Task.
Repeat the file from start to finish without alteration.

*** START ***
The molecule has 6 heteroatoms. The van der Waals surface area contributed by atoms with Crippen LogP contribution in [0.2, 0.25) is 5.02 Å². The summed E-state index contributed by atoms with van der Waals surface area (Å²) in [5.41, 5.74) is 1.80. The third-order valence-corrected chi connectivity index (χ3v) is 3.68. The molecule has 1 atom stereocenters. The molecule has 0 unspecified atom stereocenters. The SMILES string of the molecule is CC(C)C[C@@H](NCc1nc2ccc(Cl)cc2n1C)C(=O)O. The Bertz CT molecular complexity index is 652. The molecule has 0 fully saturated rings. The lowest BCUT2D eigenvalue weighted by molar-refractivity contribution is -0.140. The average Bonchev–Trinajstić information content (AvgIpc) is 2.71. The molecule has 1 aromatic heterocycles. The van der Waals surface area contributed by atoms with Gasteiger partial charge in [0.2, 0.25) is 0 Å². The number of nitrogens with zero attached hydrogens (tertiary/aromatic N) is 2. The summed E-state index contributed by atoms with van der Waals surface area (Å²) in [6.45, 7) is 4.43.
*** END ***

The molecule has 6 heteroatoms. The van der Waals surface area contributed by atoms with Crippen LogP contribution in [0.2, 0.25) is 5.02 Å². The summed E-state index contributed by atoms with van der Waals surface area (Å²) in [5.41, 5.74) is 1.80. The third-order valence-corrected chi connectivity index (χ3v) is 3.68. The molecule has 1 atom stereocenters. The molecule has 0 unspecified atom stereocenters. The SMILES string of the molecule is CC(C)C[C@@H](NCc1nc2ccc(Cl)cc2n1C)C(=O)O. The Bertz CT molecular complexity index is 652. The molecule has 0 fully saturated rings. The lowest BCUT2D eigenvalue weighted by molar-refractivity contribution is -0.140. The average Bonchev–Trinajstić information content (AvgIpc) is 2.71. The molecule has 1 aromatic heterocycles. The van der Waals surface area contributed by atoms with Gasteiger partial charge in [0.2, 0.25) is 0 Å². The number of nitrogens with zero attached hydrogens (tertiary/aromatic N) is 2. The summed E-state index contributed by atoms with van der Waals surface area (Å²) in [6.45, 7) is 4.43.